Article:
“The place God calls you to
is the place where your deep gladness
and the world’s deep hunger meet.”

When we think of ‘need’ in our world, it can be overwhelming. We cannot possibly meet the world’s needs. But we can do the true (sometimes small) things, that are ours to do, that have a ripple effect of goodness in the world.
We told each other stories of an experience we’d had in the past week that made us feel glad. We listened to this gladness and wondered about what it said to us and to each other about us.  We realised that within the gladness were some truths about who we are and what we offer, and that in the experiences there was goodness and possibility for our small corners of the world. 


Gathering Five – Trusting the Unfolding

The journey of life is an unfolding journey, when we hold it lightly, listen attentively and live responsively. When we live contemplatively, we see that our vocation is to live in congruence with our truest self, our own gifts, our particular offering… It is to do with listening for the ‘Other’ and what WE are called to be and bring – which won’t be the same as the next person.

As well as the other gifts it offers us, the practice of meditation enables us to trust this unfolding, to trust that we can live with unknowing, a sense of mystery and a belief in our connectedness to the ultimate reality of God. 


When we are living an unfolding life, we learn to trust that there will be times of unknowing. As we pay attention to this way of living, we learn that things cycle around, that there are things that are coming to fruition now that began years ago and that there are seeds within us now that may not fruit for many years to come. We learn to trust ‘Kairos’ time – the ripening or fulfilment of time which cannot be hurried or grasped.

We can be helped to stay steady in times of unknowing and slow unfolding by remembering those things that we CAN trust and that we DO know. Each of us reflected on four knowings:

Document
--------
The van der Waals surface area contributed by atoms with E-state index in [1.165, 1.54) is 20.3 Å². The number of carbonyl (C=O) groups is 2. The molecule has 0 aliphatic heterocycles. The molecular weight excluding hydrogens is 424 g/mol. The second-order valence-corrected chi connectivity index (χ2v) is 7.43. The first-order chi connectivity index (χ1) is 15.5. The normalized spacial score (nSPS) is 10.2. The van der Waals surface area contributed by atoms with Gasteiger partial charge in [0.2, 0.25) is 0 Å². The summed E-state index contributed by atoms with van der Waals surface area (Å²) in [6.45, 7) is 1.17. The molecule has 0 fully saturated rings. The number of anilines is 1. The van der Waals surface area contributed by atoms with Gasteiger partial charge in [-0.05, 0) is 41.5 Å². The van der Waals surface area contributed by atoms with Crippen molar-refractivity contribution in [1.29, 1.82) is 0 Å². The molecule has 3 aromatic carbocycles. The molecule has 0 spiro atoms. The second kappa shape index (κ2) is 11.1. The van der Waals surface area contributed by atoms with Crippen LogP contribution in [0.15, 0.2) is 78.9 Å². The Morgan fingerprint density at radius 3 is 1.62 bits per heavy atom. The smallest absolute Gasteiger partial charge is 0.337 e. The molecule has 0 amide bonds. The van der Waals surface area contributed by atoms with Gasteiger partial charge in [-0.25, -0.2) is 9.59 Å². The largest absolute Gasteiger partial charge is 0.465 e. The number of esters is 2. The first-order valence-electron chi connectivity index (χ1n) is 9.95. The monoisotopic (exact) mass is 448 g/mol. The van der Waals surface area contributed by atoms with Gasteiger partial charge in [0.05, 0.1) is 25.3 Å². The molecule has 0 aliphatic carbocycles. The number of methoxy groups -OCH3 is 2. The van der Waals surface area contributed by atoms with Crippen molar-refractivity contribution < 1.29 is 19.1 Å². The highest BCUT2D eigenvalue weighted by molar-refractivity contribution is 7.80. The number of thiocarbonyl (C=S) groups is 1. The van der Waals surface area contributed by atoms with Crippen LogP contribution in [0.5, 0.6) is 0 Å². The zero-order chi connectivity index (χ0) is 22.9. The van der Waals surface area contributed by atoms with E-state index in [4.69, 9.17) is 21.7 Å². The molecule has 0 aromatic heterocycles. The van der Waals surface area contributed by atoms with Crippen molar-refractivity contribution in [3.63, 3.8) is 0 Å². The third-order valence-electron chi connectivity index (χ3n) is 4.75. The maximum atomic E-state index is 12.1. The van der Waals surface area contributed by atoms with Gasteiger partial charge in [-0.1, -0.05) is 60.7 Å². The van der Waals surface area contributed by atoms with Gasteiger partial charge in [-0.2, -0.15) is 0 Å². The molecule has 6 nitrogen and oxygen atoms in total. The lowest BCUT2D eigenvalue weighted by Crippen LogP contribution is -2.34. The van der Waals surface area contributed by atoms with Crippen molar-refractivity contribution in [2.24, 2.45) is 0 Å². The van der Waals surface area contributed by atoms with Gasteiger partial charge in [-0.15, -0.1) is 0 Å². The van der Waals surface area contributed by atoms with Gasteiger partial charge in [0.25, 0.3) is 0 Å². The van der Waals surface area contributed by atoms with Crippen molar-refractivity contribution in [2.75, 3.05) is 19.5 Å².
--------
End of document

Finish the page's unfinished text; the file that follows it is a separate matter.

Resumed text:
Something we can trust about ourselves…
Something we can trust about others…
Something we can trust about life…
Something we can trust about God…

Rich and varied responses included:
I can trust that I am committed to growth
I can trust that I always give things my best effort
I can trust that I always care about my values
I can trust that others will always offer another perspective
I can trust that there will always be someone around I can talk to
I can trust that life always changes and new things arise
I can trust that life is both impermanent and will go on
I can trust that God is there
I can trust that God is waiting and present
I can trust that God is the source of peace 

We finished this final Gathering time together, by choosing a card from a beautiful selection of messages. Each card had an artistic representation of a phrase that began with the word ‘BE…’ and invited us to consider how we might ‘BE…’ in response to the retreat experience, how we might ‘BE…’ back in our everyday lives. 

(‘be…’ tin of cards from http://www.theartofbeing.com.au )

And a final poem from John O’Donohue:img_2314

I would love to live
Like a river flows,
Carried by the surprise
Of its own unfolding.





2 thoughts on “Kalchaino Retreat Weekend

  1. I wasn’t there, but this summary richly captures the essence of the weekend and gives me a strong sense of the opportunities offered and the grateful hunger that was satisfied in the activities. This was a retreat that I am sure will never be forgotten by the participants.